2013 has officially arrived, and we wish everyone a peaceful and happy year. We hope that J-List will be able to bring you a little closer to Japan all year long. Akemashite omedetou gozaimasu! We had a pretty normal start to the new year, which included sleeping late then lazing around in the family kotatsu, watching the New Year’s marathon on TV while checking to see what New Year’s cards had arrived. (If you want to see the New Year’s card we sent out this year, here it is.) We then went to our local Shinto shrine to pray for good luck and business success in the new year, both for J-List and for the liquor shop my wife’s parents run, which involves buying abura-age (fried tofu) from a stand and laying it at the feet of statues of fox deities, since everyone knows that foxes love fried tofu. We then visited various relatives, catching up with what they’d been doing over the past year. You might imagine that my son and daughter, aged 17 and 16, would rather stay home and surf the Internet rather than be dragged to relatives’ houses, but they were more than happy to come along. The reason was the Japanese tradition of otoshi-dama or money children receive from relatives on New Year’s Day. They each pulled in about $200 from various relatives, which meant they were more than happy to sit and talk politely for one evening. (If you want to know what New Year’s is like in Japan, watch episode 20 of Hyouka, which accurately captures the solemn spirit of greeting your friends for the first time in the new year then praying for happiness at the Shinto shrine…it’s a great episode.)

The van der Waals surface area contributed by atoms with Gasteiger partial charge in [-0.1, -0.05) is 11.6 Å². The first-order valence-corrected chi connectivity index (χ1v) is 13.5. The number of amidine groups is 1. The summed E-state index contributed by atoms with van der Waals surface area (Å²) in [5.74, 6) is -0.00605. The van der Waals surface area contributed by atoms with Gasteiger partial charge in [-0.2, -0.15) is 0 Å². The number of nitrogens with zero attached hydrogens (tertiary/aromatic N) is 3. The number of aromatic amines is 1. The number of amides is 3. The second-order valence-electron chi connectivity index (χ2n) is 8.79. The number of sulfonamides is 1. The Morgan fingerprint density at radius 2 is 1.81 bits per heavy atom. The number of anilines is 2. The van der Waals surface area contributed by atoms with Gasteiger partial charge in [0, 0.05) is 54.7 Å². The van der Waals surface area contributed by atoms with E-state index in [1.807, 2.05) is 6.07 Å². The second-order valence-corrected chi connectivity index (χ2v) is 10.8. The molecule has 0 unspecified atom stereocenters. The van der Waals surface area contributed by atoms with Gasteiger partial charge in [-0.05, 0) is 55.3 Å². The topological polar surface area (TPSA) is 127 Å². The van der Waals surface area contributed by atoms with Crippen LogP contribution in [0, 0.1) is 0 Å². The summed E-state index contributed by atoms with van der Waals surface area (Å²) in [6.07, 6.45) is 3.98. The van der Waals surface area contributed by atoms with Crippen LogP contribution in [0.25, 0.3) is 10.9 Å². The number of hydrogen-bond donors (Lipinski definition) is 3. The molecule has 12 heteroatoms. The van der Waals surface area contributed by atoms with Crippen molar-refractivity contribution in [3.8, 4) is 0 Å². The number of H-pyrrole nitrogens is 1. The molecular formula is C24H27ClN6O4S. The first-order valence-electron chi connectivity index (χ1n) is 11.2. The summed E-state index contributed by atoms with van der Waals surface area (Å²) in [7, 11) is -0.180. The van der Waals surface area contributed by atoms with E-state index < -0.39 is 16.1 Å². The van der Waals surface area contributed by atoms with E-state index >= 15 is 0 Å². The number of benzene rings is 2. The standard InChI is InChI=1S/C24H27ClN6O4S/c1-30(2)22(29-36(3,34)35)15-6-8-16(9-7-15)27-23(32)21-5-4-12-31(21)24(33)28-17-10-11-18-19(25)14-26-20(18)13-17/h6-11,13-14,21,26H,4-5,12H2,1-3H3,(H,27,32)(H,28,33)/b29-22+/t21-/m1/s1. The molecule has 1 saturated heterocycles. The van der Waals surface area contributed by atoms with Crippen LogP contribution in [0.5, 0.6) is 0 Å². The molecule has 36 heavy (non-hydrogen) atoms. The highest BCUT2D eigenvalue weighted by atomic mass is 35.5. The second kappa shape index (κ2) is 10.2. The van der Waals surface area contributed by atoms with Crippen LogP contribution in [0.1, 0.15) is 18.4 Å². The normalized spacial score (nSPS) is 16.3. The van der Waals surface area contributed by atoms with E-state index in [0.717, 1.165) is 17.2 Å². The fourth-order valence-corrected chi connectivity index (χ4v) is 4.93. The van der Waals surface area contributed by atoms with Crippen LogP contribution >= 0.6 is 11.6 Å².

New Year’s Day is the most festive in Japan.